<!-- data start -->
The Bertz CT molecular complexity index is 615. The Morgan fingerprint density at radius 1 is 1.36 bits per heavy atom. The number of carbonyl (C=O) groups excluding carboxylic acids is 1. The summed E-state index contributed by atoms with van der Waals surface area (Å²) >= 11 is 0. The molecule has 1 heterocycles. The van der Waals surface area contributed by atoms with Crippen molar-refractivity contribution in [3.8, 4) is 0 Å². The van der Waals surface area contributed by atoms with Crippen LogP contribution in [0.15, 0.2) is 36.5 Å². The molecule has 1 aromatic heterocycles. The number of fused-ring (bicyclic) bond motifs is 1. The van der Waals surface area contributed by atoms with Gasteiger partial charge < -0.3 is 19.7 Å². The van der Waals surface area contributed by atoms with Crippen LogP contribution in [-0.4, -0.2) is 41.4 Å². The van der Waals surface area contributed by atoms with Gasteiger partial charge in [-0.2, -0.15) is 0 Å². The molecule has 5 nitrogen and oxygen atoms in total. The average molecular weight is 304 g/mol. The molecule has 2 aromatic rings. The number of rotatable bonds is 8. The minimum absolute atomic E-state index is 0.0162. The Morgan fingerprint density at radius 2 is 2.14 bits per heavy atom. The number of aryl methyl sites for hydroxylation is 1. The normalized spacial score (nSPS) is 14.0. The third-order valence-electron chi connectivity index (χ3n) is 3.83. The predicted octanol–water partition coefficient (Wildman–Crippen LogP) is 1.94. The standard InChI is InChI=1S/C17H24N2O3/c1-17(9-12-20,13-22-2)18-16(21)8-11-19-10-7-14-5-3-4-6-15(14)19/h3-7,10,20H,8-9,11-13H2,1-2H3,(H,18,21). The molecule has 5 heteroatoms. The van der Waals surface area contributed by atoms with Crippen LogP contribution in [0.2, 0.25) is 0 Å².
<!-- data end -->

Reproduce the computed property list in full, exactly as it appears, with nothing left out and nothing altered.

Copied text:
The Bertz CT molecular complexity index is 615. The Morgan fingerprint density at radius 1 is 1.36 bits per heavy atom. The number of carbonyl (C=O) groups excluding carboxylic acids is 1. The summed E-state index contributed by atoms with van der Waals surface area (Å²) >= 11 is 0. The molecule has 1 heterocycles. The van der Waals surface area contributed by atoms with Crippen molar-refractivity contribution in [3.8, 4) is 0 Å². The van der Waals surface area contributed by atoms with Crippen LogP contribution in [0.15, 0.2) is 36.5 Å². The molecule has 1 aromatic heterocycles. The number of fused-ring (bicyclic) bond motifs is 1. The van der Waals surface area contributed by atoms with Gasteiger partial charge < -0.3 is 19.7 Å². The van der Waals surface area contributed by atoms with Crippen LogP contribution in [-0.4, -0.2) is 41.4 Å². The van der Waals surface area contributed by atoms with Gasteiger partial charge in [-0.2, -0.15) is 0 Å². The molecule has 5 nitrogen and oxygen atoms in total. The average molecular weight is 304 g/mol. The molecule has 2 aromatic rings. The number of rotatable bonds is 8. The minimum absolute atomic E-state index is 0.0162. The Morgan fingerprint density at radius 2 is 2.14 bits per heavy atom. The number of aryl methyl sites for hydroxylation is 1. The normalized spacial score (nSPS) is 14.0. The third-order valence-electron chi connectivity index (χ3n) is 3.83. The predicted octanol–water partition coefficient (Wildman–Crippen LogP) is 1.94. The standard InChI is InChI=1S/C17H24N2O3/c1-17(9-12-20,13-22-2)18-16(21)8-11-19-10-7-14-5-3-4-6-15(14)19/h3-7,10,20H,8-9,11-13H2,1-2H3,(H,18,21). The molecule has 5 heteroatoms. The van der Waals surface area contributed by atoms with Crippen LogP contribution in [0.2, 0.25) is 0 Å².